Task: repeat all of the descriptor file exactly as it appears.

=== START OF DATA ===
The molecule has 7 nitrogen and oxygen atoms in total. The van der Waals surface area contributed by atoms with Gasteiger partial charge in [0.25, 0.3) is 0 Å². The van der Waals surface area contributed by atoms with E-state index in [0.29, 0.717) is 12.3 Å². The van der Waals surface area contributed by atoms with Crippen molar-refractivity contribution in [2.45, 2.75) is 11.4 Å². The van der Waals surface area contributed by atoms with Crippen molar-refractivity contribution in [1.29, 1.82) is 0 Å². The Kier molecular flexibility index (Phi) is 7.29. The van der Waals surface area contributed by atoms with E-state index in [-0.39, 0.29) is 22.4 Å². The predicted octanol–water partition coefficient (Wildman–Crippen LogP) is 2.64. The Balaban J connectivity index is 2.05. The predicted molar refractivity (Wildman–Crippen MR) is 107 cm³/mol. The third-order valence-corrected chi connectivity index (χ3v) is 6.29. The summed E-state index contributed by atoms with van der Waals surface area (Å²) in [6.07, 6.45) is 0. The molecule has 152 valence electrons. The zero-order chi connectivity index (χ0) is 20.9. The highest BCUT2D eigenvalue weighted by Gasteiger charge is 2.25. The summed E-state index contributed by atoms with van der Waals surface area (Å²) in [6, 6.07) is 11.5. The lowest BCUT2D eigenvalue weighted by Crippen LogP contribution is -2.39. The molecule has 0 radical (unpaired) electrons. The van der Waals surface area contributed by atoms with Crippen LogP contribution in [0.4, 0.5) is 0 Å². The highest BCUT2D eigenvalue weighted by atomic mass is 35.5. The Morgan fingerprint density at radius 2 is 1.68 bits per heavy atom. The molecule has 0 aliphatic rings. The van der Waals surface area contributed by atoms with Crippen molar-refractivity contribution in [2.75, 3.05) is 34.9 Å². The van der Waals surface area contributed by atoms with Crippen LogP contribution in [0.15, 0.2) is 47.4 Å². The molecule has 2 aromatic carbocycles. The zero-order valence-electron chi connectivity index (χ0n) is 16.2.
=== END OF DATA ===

The molecule has 7 nitrogen and oxygen atoms in total. The van der Waals surface area contributed by atoms with Gasteiger partial charge in [0.25, 0.3) is 0 Å². The van der Waals surface area contributed by atoms with E-state index in [0.29, 0.717) is 12.3 Å². The van der Waals surface area contributed by atoms with Crippen molar-refractivity contribution in [2.45, 2.75) is 11.4 Å². The van der Waals surface area contributed by atoms with Crippen molar-refractivity contribution in [1.29, 1.82) is 0 Å². The Kier molecular flexibility index (Phi) is 7.29. The van der Waals surface area contributed by atoms with E-state index in [-0.39, 0.29) is 22.4 Å². The predicted octanol–water partition coefficient (Wildman–Crippen LogP) is 2.64. The Balaban J connectivity index is 2.05. The predicted molar refractivity (Wildman–Crippen MR) is 107 cm³/mol. The third-order valence-corrected chi connectivity index (χ3v) is 6.29. The summed E-state index contributed by atoms with van der Waals surface area (Å²) in [6.07, 6.45) is 0. The molecule has 152 valence electrons. The zero-order chi connectivity index (χ0) is 20.9. The highest BCUT2D eigenvalue weighted by Gasteiger charge is 2.25. The summed E-state index contributed by atoms with van der Waals surface area (Å²) in [6, 6.07) is 11.5. The lowest BCUT2D eigenvalue weighted by Crippen LogP contribution is -2.39. The molecule has 0 radical (unpaired) electrons. The van der Waals surface area contributed by atoms with Crippen LogP contribution in [0.4, 0.5) is 0 Å². The highest BCUT2D eigenvalue weighted by atomic mass is 35.5. The Morgan fingerprint density at radius 2 is 1.68 bits per heavy atom. The molecule has 0 aliphatic rings. The van der Waals surface area contributed by atoms with Crippen molar-refractivity contribution in [2.75, 3.05) is 34.9 Å². The van der Waals surface area contributed by atoms with Crippen LogP contribution in [0.15, 0.2) is 47.4 Å². The molecule has 2 aromatic carbocycles. The zero-order valence-electron chi connectivity index (χ0n) is 16.2.